I would really appreciate any advice on what to do in this situation or just from others who are experiencing something similar. Thanks again.

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First of all, you can never be in a project that is 100% aligned to your interest. What you do right now does not dictate what you do in future. Something you learn in nanoengineering will be applicable to bioengineering. Even if you go to that professor who is in bioengineering, there would be bits of his project that you don't like. 

That said, if your PI is so tight on money that she may not be able to support your PhD, then you should indeed consider switching lab. Resources are important for timely completion. 

I agree with you that you should not reveal your thoughts to your PI. It's fine to network with others, including that bioengineering professor. You never know. Since he is friendly with your PI, they may collaborate at some points. Then you will have some bioengineering work! 

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3 hours ago, Hope.for.the.best said:

First of all, you can never be in a project that is 100% aligned to your interest. What you do right now does not dictate what you do in future. Something you learn in nanoengineering will be applicable to bioengineering. Even if you go to that professor who is in bioengineering, there would be bits of his project that you don't like. 

I definitely agree with you, there will always be parts of a project that you don't entirely like or are interested in. However I'm starting to think that I don't necessarily want to study what my lab is focusing on. I find the idea of it interesting but actually doing research on it isn't doing it for me. On my previous project in undergrad I was constantly reading papers and trying to understand more and more. However here, I find myself not reading into it as much. And when I have to read into things I read much further into the biomedical side of it than what I'm actually working on. I'm wondering if this is a sign that I should switch to a lab that is more involved in the biomedical field.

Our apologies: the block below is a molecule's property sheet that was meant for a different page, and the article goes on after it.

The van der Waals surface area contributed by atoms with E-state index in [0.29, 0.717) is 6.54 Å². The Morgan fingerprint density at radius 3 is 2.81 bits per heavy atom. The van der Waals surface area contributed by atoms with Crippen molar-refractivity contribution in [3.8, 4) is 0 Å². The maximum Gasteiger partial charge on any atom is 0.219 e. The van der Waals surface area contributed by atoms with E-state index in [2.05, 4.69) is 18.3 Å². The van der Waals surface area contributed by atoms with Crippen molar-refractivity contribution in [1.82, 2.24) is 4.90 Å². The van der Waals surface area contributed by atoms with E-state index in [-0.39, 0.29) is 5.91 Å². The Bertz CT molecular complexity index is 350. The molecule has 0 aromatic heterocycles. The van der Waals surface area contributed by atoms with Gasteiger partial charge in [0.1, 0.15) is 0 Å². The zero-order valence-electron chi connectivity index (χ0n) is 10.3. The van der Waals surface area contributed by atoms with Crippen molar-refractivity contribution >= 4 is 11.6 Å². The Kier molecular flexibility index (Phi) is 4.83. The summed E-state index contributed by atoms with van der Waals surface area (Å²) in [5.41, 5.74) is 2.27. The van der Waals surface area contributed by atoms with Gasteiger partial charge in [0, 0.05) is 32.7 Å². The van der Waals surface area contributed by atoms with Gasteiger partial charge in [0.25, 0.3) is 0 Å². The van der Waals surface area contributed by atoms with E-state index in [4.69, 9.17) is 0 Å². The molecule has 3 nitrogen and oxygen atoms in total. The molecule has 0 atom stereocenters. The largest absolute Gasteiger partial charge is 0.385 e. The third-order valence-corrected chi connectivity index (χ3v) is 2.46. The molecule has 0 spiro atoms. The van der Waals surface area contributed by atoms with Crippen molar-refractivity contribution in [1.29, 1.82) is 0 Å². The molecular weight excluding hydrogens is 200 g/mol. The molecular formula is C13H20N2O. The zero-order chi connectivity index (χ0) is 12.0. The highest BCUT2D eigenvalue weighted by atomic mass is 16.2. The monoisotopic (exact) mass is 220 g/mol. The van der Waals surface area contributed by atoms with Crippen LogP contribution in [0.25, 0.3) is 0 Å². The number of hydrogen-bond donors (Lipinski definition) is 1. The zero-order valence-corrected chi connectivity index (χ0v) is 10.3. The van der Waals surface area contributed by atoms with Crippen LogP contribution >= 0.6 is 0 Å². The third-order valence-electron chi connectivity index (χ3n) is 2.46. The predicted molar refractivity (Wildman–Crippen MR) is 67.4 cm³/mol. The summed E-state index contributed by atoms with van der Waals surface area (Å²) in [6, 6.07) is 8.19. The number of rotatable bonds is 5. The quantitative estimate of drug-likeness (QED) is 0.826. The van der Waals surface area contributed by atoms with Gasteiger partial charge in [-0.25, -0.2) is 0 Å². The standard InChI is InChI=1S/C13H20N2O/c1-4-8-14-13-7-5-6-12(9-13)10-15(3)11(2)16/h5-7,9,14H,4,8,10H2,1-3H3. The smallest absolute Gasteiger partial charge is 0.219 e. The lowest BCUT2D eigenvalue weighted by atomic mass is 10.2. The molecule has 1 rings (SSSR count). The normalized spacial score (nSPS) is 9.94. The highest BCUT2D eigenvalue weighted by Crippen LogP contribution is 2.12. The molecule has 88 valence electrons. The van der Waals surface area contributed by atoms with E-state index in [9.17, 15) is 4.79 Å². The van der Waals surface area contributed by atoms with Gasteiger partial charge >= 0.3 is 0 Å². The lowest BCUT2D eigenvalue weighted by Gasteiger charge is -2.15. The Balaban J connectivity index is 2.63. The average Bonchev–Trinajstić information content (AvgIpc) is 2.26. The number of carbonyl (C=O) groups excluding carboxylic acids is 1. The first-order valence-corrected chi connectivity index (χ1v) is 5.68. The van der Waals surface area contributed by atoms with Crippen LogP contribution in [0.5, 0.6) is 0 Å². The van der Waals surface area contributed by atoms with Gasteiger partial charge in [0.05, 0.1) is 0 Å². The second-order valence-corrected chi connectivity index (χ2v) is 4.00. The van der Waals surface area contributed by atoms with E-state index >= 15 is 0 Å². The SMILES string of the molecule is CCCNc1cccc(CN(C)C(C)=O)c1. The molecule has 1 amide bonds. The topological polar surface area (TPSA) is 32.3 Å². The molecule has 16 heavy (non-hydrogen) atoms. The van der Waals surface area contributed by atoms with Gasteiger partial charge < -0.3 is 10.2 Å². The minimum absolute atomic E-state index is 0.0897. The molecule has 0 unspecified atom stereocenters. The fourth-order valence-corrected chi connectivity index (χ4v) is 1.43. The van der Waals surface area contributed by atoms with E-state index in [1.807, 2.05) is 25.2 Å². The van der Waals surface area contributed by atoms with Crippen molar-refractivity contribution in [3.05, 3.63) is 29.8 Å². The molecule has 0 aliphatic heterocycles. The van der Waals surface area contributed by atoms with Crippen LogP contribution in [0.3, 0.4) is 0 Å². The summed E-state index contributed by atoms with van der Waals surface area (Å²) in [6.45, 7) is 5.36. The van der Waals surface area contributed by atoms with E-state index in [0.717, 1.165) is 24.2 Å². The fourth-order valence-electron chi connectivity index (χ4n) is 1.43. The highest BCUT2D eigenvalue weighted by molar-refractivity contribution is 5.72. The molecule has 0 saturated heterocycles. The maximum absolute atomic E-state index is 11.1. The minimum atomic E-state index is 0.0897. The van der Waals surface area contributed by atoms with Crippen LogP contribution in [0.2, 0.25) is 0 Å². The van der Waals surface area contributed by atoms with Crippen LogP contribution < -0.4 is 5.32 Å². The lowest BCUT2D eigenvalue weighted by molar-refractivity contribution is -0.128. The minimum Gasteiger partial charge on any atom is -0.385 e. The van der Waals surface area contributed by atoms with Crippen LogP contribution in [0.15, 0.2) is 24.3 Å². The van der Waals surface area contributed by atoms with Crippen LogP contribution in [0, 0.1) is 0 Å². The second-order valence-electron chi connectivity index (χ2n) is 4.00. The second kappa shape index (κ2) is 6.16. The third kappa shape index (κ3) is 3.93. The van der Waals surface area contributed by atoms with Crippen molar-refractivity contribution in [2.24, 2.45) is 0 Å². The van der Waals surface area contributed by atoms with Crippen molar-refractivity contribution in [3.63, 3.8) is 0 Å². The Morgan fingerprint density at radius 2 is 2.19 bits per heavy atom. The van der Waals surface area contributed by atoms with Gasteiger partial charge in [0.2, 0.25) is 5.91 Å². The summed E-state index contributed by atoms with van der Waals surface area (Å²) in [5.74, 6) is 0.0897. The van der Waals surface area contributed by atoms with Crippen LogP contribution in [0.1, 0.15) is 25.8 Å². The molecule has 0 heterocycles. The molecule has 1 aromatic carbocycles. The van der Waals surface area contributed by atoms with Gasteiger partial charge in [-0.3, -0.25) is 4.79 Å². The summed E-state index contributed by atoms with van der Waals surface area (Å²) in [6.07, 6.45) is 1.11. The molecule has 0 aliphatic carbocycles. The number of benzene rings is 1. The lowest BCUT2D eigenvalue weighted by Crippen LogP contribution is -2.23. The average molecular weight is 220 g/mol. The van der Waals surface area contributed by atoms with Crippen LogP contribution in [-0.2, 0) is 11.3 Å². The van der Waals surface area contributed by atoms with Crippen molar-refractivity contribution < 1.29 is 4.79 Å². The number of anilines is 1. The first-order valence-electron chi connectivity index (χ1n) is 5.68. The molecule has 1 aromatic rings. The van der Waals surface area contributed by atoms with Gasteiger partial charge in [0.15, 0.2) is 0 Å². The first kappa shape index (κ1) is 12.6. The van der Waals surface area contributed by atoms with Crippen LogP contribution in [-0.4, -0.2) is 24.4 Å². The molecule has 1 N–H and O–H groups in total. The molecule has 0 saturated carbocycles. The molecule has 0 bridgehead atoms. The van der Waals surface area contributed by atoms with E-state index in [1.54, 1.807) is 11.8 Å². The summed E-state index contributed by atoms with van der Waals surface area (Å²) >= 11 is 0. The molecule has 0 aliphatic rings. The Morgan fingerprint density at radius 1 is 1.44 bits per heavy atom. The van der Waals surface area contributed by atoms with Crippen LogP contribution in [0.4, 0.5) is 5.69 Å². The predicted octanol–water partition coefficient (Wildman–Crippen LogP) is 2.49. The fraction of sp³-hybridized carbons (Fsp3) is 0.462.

3 hours ago, Hope.for.the.best said:

That said, if your PI is so tight on money that she may not be able to support your PhD, then you should indeed consider switching lab. Resources are important for timely completion.

This is certainly a driving factor for me as well. I think if the research really did align with my interests I would maybe stay, but it seems like it might be too much of a risk.

3 hours ago, Hope.for.the.best said:

I agree with you that you should not reveal your thoughts to your PI. It's fine to network with others, including that bioengineering professor. You never know. Since he is friendly with your PI, they may collaborate at some points. Then you will have some bioengineering work!

That is a good point, I think I will talk with him. Thanks for all of your advice!